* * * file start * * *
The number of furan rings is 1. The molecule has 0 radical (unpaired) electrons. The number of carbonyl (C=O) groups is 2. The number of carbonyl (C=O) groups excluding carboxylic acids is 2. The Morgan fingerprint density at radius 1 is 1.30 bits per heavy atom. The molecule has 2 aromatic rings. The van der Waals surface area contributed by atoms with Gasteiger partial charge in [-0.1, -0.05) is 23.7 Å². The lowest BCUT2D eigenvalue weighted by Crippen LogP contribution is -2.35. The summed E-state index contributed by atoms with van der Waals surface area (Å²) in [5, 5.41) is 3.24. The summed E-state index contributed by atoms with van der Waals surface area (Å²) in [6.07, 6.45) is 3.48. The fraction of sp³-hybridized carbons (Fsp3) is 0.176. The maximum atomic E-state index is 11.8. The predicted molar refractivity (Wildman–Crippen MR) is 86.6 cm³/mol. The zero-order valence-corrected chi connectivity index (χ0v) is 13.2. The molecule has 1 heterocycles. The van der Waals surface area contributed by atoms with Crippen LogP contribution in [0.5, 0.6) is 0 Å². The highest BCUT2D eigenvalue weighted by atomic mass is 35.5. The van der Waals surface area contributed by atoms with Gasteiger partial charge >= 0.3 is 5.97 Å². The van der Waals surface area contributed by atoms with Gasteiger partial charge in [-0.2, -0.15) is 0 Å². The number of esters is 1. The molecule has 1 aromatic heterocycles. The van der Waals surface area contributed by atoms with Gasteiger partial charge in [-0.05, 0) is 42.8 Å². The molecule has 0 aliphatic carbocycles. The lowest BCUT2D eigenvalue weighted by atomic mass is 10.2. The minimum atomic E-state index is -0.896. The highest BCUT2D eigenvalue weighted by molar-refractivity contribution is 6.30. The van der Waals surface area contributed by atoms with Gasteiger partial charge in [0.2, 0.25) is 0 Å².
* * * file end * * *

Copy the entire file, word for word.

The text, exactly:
The number of furan rings is 1. The molecule has 0 radical (unpaired) electrons. The number of carbonyl (C=O) groups is 2. The number of carbonyl (C=O) groups excluding carboxylic acids is 2. The Morgan fingerprint density at radius 1 is 1.30 bits per heavy atom. The molecule has 2 aromatic rings. The van der Waals surface area contributed by atoms with Gasteiger partial charge in [-0.1, -0.05) is 23.7 Å². The lowest BCUT2D eigenvalue weighted by Crippen LogP contribution is -2.35. The summed E-state index contributed by atoms with van der Waals surface area (Å²) in [5, 5.41) is 3.24. The summed E-state index contributed by atoms with van der Waals surface area (Å²) in [6.07, 6.45) is 3.48. The fraction of sp³-hybridized carbons (Fsp3) is 0.176. The maximum atomic E-state index is 11.8. The predicted molar refractivity (Wildman–Crippen MR) is 86.6 cm³/mol. The zero-order valence-corrected chi connectivity index (χ0v) is 13.2. The molecule has 1 heterocycles. The van der Waals surface area contributed by atoms with Crippen LogP contribution in [0.5, 0.6) is 0 Å². The highest BCUT2D eigenvalue weighted by atomic mass is 35.5. The van der Waals surface area contributed by atoms with Gasteiger partial charge >= 0.3 is 5.97 Å². The van der Waals surface area contributed by atoms with Gasteiger partial charge in [-0.2, -0.15) is 0 Å². The number of esters is 1. The molecule has 1 aromatic heterocycles. The van der Waals surface area contributed by atoms with Gasteiger partial charge in [-0.05, 0) is 42.8 Å². The molecule has 0 aliphatic carbocycles. The lowest BCUT2D eigenvalue weighted by atomic mass is 10.2. The minimum atomic E-state index is -0.896. The highest BCUT2D eigenvalue weighted by molar-refractivity contribution is 6.30. The van der Waals surface area contributed by atoms with Gasteiger partial charge in [0.2, 0.25) is 0 Å².